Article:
During his 75 year career, Picasso produced an estimated 13,500 paintings. Plus 100,000 graphic prints or engravings. And 34,000 book illustrations (147,800 pieces total).
And unless you’re an art buff, you’d probably recognize maybe 5-10 of his paintings max.
Most creative works don’t catch fire and become world-renowned.
Even when you’re one of the most celebrated artists in history.
So if you’re expecting the next thing you create to be an instant hit… it may be time to rethink that approach.
If you’re always starting from zero, spending a ton of time and energy trying to create something 100% original, you’re going to get it wrong a lot.
The problem is…
Being wrong from scratch is exhausting.
It’ll drain you.
And this is true especially when it comes to the intersection of business and creativity.
Marketing has been going on for a long time.
There’s no need to reinvent the wheel every time…
So what can you do instead?
Seth Godin talks about this concept of a “Scrapbook” in his book, This is Marketing (p. 85).
Here’s what Seth recommends:
- Find the things you think that those you engage with (i.e. your customers and audience) will be attracted to and will trust (e.g. typefaces, pricing, offers, images, etc)
- Cut them up, break them down into the original indivisible elements within.
- Rebuild something new on top of these pieces
Find the essential elements that matter to you and your audience, and weave them together into a new thing.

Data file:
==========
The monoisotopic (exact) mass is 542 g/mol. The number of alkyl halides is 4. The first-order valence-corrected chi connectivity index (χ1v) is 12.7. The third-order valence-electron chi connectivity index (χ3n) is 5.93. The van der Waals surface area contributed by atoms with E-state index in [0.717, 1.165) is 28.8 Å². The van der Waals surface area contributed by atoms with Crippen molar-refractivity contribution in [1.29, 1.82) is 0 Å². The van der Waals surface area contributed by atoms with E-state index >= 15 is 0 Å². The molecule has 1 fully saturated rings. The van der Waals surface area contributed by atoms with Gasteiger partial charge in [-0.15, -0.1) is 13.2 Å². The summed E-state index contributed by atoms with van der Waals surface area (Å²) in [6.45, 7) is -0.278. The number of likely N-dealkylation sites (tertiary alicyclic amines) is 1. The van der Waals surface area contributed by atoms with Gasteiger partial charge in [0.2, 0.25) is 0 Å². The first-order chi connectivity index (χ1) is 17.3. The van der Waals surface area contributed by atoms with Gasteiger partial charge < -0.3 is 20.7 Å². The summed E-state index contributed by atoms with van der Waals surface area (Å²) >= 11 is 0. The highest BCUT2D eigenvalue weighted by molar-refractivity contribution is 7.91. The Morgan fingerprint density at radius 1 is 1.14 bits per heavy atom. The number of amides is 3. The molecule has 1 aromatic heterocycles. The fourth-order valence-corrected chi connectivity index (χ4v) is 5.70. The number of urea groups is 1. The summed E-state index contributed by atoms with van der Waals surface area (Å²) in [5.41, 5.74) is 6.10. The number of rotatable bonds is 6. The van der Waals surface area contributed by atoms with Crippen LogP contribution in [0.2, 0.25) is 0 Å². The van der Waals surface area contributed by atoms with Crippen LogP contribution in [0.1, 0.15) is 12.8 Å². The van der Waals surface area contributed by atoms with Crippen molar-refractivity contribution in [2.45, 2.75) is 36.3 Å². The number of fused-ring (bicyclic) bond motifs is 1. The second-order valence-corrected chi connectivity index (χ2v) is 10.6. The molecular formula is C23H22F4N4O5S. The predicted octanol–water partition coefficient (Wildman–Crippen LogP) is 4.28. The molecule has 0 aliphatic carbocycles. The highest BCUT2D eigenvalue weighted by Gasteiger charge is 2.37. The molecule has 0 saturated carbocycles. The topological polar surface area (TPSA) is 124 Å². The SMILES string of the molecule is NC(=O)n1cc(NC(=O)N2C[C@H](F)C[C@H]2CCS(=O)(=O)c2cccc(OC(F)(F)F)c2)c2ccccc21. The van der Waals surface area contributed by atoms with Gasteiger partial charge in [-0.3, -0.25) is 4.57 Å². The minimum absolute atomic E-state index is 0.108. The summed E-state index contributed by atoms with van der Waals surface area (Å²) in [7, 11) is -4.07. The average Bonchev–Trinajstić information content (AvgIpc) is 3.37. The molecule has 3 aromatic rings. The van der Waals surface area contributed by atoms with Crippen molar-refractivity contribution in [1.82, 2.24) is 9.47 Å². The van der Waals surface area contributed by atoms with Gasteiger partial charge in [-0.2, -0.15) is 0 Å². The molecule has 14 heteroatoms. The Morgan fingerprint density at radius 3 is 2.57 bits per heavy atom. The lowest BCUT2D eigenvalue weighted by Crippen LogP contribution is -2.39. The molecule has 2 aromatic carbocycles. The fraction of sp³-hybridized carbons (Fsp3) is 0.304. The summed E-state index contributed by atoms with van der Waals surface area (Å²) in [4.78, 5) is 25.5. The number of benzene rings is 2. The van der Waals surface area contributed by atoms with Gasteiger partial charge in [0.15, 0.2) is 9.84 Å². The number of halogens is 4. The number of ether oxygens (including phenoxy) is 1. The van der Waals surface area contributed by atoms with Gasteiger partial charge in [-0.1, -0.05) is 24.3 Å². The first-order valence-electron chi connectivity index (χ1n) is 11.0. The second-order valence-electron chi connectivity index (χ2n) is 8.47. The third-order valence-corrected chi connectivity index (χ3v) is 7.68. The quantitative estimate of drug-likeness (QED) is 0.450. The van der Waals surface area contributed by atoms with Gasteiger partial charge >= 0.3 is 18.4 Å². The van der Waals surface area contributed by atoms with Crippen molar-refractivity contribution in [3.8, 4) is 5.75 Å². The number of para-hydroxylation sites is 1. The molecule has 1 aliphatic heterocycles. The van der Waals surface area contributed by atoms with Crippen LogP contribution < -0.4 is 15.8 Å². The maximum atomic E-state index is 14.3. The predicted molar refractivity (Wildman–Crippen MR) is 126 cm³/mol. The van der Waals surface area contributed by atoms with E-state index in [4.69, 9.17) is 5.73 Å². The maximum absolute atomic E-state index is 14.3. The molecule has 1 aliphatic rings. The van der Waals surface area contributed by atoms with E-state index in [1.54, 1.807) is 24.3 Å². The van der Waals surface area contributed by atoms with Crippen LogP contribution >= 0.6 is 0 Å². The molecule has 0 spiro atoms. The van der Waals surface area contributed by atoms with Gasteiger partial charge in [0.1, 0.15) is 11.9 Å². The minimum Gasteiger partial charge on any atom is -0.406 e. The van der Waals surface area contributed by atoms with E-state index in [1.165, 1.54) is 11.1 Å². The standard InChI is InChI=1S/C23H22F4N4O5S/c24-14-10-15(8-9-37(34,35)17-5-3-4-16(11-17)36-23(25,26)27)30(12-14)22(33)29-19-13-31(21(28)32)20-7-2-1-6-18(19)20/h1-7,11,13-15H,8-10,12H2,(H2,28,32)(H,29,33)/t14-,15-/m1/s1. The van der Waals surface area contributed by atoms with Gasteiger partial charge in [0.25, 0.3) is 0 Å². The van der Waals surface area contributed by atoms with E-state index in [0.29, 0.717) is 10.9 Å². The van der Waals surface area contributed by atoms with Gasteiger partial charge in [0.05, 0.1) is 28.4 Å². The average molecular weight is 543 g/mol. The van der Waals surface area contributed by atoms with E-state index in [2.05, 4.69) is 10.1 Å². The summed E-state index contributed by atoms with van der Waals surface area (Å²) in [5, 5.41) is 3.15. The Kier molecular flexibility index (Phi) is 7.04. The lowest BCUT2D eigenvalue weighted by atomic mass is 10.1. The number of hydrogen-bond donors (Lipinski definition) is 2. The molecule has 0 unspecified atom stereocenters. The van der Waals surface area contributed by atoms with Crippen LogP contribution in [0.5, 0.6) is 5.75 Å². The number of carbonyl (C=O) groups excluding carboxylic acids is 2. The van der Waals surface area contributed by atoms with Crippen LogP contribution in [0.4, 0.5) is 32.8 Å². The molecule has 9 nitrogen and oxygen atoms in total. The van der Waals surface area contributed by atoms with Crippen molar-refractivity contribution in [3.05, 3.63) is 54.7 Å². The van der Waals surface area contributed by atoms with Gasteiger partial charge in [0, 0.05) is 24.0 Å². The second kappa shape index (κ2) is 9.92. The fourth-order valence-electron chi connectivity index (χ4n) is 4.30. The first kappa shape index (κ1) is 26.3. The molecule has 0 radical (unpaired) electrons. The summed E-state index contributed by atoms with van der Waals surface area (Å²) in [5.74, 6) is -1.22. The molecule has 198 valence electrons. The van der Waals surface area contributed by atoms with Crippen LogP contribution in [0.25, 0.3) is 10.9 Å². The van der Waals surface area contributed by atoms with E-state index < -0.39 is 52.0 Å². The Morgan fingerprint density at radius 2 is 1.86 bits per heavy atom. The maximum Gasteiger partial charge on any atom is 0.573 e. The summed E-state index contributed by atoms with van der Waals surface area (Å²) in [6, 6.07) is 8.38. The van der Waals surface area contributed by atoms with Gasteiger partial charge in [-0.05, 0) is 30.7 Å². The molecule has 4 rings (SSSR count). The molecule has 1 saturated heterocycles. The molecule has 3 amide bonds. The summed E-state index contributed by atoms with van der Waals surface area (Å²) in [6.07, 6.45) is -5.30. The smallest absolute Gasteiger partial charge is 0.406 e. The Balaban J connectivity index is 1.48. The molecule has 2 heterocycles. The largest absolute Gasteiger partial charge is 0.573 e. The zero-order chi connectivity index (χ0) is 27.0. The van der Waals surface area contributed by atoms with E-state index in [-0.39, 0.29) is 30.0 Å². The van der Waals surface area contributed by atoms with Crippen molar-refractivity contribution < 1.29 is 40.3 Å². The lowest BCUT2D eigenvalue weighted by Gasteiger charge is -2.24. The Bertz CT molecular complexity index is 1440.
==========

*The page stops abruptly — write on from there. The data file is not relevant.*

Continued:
So how does this work for online businesses?
Step 1: Create a Swipe File
The basis for our scrapbook is what’s called a “swipe file”. It’s a collection of pages, emails, text and more that we enjoy or we know are proven to work.
As things catch your interest, go ahead and screenshot them.
Could be from your competitors. Could be from other industries not even related to yours.
(Pro tip: Use a Chrome Extension called Full Page Screen Capture to quickly screenshot entire pages)
Step 2: Weave Elements Into Your New Marketing Campaign
Then, when you create new marketing, you’ll have all this raw material ready to go for your scrapbooking.
Grab an image you really liked from this company’s page. Take this bit of explanation copy and put it over here.
Now to be clear: you don’t actually use their intellectual property in your final product. This is just to help get you started in the creative process. The final product should be your own.
Never start from scratch.